Promoting social protection and decent work can be ensured via political will and ambitious vision, as is embodied in the Ouagadougou Declaration and the African Union’s Agenda 2063. Ensuring a universal Social Protection Floor and the Sustainable Development Goals also play essential roles in achieving inclusive growth, even in times of budgetary constraints, by fighting poverty and generating opportunities.
The Honorable Saada Mkuya Salum (Minister of Finance Tanzania) noted the influential power of the event in informing Tanzania’s social protection agenda. Chief Guest, His Excellency Seif Ali Iddi (Second Vice President, Tanzania) then acknowledged how poverty has been decreasing, school attendance has been improving as well as access to healthcare improving in the country. Therefore collaboration around social protection programmes is critical to addressing the supply and demand ends of development. On this count, he noted the intention for Tanzania to develop a streamlined, comprehensive and sustainable social protection system.
A keynote presentation followed by Michael Samson (Director of EFPRI, South Africa) titled ‘Developing a social protection agenda for equitable growth in Tanzania’. He interrogated the definition of social protection stating that it is “the set of public interventions governments put in place to tackle poverty and vulnerability and address the kinds of risks people face over the course of their life”. He then illustrated how social protection has grown rapidly over the past 12 years in almost every country in Africa. Samson then drew the audience’s attention to how the pattern of poverty rates in Europe without social protection, mirror those of many African countries today, with Sweden looking like South Africa. Thus the difference between the richest and the poorest countries in the world is the investment they make in social protection. Part of this is that they can afford to but also, they recognise the essential role of investing in people to sustain high economic growth.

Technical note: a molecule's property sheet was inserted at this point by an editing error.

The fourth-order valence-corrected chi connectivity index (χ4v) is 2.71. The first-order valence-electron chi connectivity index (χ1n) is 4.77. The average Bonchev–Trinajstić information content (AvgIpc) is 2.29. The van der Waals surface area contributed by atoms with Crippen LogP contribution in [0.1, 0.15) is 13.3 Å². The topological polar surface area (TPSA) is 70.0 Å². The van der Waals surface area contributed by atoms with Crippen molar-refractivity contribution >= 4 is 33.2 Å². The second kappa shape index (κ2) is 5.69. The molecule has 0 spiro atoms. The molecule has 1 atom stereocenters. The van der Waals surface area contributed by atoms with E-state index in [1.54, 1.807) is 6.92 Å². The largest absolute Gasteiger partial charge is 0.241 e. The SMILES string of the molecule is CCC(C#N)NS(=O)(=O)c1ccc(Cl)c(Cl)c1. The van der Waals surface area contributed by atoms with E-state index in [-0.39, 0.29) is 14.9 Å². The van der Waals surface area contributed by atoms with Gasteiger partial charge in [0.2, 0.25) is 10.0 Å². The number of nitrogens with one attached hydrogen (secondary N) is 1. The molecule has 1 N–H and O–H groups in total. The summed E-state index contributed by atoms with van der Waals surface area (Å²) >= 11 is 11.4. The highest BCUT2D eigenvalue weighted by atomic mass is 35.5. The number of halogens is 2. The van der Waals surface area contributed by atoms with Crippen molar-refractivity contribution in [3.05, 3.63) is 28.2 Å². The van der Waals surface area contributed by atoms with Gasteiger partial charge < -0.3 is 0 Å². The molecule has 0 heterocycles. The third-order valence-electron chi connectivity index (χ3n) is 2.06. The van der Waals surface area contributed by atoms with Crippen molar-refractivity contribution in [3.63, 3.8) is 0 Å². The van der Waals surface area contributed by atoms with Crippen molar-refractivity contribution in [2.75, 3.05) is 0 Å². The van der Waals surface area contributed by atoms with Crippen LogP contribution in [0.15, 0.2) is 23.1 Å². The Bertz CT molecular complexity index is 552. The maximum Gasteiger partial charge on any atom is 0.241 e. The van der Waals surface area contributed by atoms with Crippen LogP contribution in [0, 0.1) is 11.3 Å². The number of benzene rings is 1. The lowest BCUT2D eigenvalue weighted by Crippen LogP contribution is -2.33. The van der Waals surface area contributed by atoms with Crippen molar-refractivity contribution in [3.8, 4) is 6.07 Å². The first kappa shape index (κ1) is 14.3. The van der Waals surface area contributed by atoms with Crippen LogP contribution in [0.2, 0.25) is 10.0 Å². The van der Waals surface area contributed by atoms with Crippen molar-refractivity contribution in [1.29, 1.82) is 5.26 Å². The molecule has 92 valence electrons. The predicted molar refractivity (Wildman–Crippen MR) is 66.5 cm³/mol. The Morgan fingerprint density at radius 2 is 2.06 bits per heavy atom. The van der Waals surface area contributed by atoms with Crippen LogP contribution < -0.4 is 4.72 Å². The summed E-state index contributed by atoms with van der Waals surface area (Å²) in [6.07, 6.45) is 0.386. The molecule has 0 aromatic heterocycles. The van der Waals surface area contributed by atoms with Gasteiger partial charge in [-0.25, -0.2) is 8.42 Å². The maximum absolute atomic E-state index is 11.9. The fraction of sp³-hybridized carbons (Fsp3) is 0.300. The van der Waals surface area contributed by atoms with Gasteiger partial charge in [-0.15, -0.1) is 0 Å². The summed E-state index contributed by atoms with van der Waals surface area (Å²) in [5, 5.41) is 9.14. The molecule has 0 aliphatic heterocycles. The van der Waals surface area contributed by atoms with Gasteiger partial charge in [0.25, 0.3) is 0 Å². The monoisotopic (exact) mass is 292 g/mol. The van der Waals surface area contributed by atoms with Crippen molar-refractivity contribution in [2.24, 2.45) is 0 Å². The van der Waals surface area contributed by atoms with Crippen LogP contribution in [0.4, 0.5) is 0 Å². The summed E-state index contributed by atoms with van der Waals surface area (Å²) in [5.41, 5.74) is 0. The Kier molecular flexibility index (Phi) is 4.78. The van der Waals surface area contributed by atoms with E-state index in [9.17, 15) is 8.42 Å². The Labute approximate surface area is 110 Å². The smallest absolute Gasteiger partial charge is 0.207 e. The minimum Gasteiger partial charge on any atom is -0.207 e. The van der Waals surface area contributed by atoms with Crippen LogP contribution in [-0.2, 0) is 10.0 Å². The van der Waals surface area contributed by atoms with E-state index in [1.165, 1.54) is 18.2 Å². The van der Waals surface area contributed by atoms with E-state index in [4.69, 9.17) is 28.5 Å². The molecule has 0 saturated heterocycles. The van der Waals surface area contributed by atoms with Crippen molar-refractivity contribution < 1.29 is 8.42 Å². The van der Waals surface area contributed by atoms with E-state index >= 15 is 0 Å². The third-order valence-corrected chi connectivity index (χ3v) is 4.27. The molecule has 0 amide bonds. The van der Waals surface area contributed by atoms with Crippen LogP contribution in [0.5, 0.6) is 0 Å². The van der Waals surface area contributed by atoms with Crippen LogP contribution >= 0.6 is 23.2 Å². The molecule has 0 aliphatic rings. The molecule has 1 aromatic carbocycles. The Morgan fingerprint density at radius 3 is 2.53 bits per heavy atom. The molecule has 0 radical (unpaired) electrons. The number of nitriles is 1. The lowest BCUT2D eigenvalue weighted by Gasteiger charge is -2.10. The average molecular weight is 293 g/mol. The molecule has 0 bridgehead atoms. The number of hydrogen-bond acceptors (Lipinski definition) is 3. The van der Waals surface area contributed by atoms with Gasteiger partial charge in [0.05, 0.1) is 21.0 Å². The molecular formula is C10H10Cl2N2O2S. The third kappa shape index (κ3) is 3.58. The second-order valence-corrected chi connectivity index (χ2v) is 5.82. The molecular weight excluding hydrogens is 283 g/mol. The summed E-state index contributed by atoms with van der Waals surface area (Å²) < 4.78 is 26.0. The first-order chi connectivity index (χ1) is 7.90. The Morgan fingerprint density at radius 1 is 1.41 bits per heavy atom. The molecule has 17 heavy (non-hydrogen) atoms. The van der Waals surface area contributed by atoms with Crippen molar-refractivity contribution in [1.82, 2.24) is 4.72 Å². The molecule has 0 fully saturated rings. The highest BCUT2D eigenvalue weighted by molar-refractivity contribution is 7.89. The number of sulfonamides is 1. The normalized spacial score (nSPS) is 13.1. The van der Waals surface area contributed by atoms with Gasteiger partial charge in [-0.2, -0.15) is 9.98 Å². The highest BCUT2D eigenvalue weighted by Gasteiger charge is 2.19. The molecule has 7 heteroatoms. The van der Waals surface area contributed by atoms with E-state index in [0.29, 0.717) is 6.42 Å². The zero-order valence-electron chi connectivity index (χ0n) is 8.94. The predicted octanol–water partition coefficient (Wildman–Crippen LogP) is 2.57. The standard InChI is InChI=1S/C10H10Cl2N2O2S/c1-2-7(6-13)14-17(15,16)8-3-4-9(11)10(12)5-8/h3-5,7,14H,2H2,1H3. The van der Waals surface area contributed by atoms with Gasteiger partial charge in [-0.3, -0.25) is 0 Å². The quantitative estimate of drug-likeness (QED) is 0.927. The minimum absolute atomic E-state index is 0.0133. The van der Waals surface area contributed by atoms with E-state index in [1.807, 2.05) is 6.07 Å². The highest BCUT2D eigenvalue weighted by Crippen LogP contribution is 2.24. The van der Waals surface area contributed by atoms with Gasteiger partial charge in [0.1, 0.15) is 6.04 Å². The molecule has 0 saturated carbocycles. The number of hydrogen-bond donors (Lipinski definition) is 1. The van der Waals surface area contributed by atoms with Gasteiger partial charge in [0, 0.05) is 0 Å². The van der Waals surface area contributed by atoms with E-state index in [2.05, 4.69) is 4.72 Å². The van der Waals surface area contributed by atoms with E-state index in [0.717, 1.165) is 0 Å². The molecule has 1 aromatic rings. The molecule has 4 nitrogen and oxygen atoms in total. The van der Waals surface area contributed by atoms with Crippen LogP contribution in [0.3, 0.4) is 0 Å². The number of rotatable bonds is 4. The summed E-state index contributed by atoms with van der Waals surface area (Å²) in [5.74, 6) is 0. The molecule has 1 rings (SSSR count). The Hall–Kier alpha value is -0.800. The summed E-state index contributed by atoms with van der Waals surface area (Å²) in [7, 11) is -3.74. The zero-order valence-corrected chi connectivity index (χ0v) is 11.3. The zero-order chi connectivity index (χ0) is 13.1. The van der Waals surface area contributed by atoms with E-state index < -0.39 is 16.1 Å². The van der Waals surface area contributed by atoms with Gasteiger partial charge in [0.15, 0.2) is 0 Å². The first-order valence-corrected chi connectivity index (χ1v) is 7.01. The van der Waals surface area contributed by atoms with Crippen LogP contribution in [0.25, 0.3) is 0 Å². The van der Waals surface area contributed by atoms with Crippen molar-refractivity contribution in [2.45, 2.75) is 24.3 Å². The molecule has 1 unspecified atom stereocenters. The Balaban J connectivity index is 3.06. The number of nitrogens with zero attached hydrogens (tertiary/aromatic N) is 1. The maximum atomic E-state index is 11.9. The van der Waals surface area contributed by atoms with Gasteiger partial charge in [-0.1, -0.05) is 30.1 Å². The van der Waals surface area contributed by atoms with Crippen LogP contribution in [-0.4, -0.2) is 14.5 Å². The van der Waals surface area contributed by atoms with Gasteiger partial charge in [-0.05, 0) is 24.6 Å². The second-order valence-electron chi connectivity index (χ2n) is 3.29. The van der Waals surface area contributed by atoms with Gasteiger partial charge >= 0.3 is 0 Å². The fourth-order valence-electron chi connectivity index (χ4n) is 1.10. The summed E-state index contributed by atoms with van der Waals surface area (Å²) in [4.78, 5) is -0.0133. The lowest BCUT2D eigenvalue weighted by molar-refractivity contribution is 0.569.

What’s more the wealth of nations today is determined by their intellectual capital which demands investment in people, facilitated by social protection. Tanzania has experienced miracle growth rates, however poverty and inequality remain unacceptably high. The share of income of the poor and vulnerable needs to be actively improved as growth skews the distribution of income further. The government’s commitment to social protection can effectively build human capital, as is proven in evaluations. What’s more, social protection achieves the highest return on public investments as it has a major impact on households with young children by promoting cognitive development.
In South Africa, girls who receive cash transfers are better able to protect themselves through safer behaviour from HIV, achieve higher wages and attain better health later in life. This promotes more sustainable livelihoods, increases labour productivity, contributing to pro-poor growth due to improved capabilities of workers, resulting in higher returns for government while breaking the intergenerational cycle of poverty. It also improves risk management, particularly in agriculture, an essential factor to consider in Africa. In Addition, the idea that social protection generates dependency is a myth; refuted consistently. Furthermore, social protection improves economic resilience on a national level, social cohesion and has local economy multiplier effects. It can also make populations cope better with natural resource booms which intensify macroeconomic instability.